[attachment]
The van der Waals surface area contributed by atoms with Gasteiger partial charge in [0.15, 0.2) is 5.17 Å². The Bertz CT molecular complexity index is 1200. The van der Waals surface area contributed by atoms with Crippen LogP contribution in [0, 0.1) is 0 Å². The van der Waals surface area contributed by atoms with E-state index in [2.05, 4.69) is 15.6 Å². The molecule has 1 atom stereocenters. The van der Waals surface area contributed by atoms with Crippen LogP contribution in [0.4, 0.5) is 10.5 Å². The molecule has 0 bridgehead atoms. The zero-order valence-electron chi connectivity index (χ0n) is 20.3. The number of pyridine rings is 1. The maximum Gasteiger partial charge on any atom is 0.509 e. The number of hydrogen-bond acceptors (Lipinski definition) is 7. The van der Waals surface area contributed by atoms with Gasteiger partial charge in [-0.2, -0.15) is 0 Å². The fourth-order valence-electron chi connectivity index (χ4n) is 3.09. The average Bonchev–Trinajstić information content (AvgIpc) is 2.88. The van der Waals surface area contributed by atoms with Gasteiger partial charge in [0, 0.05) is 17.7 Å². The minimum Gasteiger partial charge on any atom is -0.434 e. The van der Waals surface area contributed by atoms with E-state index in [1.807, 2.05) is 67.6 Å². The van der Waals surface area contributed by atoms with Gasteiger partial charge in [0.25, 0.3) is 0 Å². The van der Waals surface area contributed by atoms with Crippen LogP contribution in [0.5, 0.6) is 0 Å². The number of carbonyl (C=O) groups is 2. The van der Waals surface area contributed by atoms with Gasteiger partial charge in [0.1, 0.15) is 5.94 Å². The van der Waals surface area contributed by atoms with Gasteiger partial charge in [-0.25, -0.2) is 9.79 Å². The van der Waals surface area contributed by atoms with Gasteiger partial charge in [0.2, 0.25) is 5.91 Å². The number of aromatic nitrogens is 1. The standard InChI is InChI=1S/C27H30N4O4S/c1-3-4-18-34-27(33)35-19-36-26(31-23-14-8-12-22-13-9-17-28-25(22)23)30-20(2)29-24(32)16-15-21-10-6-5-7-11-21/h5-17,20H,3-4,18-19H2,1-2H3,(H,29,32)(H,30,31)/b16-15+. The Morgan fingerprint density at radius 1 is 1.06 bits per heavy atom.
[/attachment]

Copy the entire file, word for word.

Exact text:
The van der Waals surface area contributed by atoms with Gasteiger partial charge in [0.15, 0.2) is 5.17 Å². The Bertz CT molecular complexity index is 1200. The van der Waals surface area contributed by atoms with Crippen LogP contribution in [0, 0.1) is 0 Å². The van der Waals surface area contributed by atoms with E-state index in [2.05, 4.69) is 15.6 Å². The molecule has 1 atom stereocenters. The van der Waals surface area contributed by atoms with Crippen LogP contribution in [0.4, 0.5) is 10.5 Å². The molecule has 0 bridgehead atoms. The zero-order valence-electron chi connectivity index (χ0n) is 20.3. The number of pyridine rings is 1. The maximum Gasteiger partial charge on any atom is 0.509 e. The number of hydrogen-bond acceptors (Lipinski definition) is 7. The van der Waals surface area contributed by atoms with Gasteiger partial charge in [-0.2, -0.15) is 0 Å². The fourth-order valence-electron chi connectivity index (χ4n) is 3.09. The average Bonchev–Trinajstić information content (AvgIpc) is 2.88. The van der Waals surface area contributed by atoms with Gasteiger partial charge in [0, 0.05) is 17.7 Å². The minimum Gasteiger partial charge on any atom is -0.434 e. The van der Waals surface area contributed by atoms with E-state index in [1.807, 2.05) is 67.6 Å². The van der Waals surface area contributed by atoms with Gasteiger partial charge in [0.25, 0.3) is 0 Å². The van der Waals surface area contributed by atoms with Crippen LogP contribution in [0.5, 0.6) is 0 Å². The number of carbonyl (C=O) groups is 2. The van der Waals surface area contributed by atoms with Gasteiger partial charge in [0.1, 0.15) is 5.94 Å². The van der Waals surface area contributed by atoms with Gasteiger partial charge in [-0.25, -0.2) is 9.79 Å². The van der Waals surface area contributed by atoms with Gasteiger partial charge in [0.2, 0.25) is 5.91 Å². The number of aromatic nitrogens is 1. The standard InChI is InChI=1S/C27H30N4O4S/c1-3-4-18-34-27(33)35-19-36-26(31-23-14-8-12-22-13-9-17-28-25(22)23)30-20(2)29-24(32)16-15-21-10-6-5-7-11-21/h5-17,20H,3-4,18-19H2,1-2H3,(H,29,32)(H,30,31)/b16-15+. The Morgan fingerprint density at radius 1 is 1.06 bits per heavy atom.